isn't your example stil related to more heavy work for devs and actual raw power to even visualize this stuff on screen?
i mean, assets doesn't create themselfs, you need artist to make a shitton of different assets for every room, isn't this more work for devs and not everybody have that time\money\manpower?

gta6 developed as an exclusive for ps5 will be the best example by far of what an ssd can really do i think, i don't know if team like bends or sucker punch or other small\medium size developers can really pull that off with relatively small amount of money and manpower (even if they have the technology available for them)
 
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hunthunt

Member
Mar 22, 2019
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So, my question is... what could make devs decide to go for the Xbox method of brute force instead of the sophisticated chips in the Ps5? It wouldn't be easier just throw everything as it to reduce the cost of the project? what method could be the faster to develop for?


is a valid question even lol?
 

shoegaze

Member
May 3, 2018
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The speeds we're talking about are too fast for human to see.
Only the if the resulting framerates will differ you will see something different.
So, something like destructible environments with lots of flying debri would be more pronounced on xsx?
 

psorcerer

Member
May 1, 2012
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isn't your example stil related to more heavy work for devs and actual raw power to even visualize this stuff on screen?
i mean, assets doesn't create themselfs, you need artist to make a shitton of different assets for every room, isn't this more work for devs and not everybody have that time\money\manpower?

gta6 developed as an exclusive for ps5 will be the best example by far of what an ssd can really do i think, i don't know if team like bends or sucker punch or other small\medium size developers can really pull that off with relatively small amount of money and manpower.
More art - yes.
More power - no.
You still render the same assets, just more varied.
And you can have a better LoD switch, actually.

Sony will build heavily visual single player games next-gen, for that it's the best solution.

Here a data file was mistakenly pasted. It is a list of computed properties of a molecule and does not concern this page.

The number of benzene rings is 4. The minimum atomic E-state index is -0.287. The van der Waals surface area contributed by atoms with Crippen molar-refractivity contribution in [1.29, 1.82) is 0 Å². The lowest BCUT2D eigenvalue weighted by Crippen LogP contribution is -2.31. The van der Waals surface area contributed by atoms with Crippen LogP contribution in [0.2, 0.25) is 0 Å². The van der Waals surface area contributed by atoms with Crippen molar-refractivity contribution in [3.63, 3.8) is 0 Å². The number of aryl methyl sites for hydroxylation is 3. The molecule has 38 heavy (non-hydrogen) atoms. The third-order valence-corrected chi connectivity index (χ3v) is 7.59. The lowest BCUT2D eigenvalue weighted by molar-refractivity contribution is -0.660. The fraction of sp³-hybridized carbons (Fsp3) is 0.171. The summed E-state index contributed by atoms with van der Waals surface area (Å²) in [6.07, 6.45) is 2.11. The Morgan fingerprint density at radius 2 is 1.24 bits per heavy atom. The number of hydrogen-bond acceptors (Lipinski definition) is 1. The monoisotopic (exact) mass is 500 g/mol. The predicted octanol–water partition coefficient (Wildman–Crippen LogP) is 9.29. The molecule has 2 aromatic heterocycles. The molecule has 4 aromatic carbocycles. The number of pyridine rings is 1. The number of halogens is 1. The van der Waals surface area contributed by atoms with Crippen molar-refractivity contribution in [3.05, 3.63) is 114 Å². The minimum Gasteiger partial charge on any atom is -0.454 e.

On the small developer side, I think Sony will use it's in-house engines to help small teams.
I even suspect that Decima engine will be given away as a part of Sony SDK for multiplatform: i.e. XSeX, PC, PS5 compatible.


So, something like destructible environments with lots of flying debri would be more pronounced on xsx?
Yes.
 
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psorcerer

Member
May 1, 2012
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So, my question is... what could make devs decide to go for the Xbox method of brute force instead of the sophisticated chips in the Ps5? It wouldn't be easier just throw everything as it to reduce the cost of the project? what method could be the faster to develop for?
Dunno. Will need to see.
I have no idea how to answer that. Too little data on the actual games.
 
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GymWolf

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Jun 11, 2019
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More art - yes.
More power - no.
You still render the same assets, just more varied.
And you can have a better LoD switch, actually.

Sony will build heavily visual single player games next-gen, for that it's the best solution.
On the small developer side, I think Sony will use it's in-house engines to help small teams.
I even suspect that Decima engine will be given away as a part of Sony SDK for multiplatform: i.e. XSeX, PC, PS5 compatible.




Yes.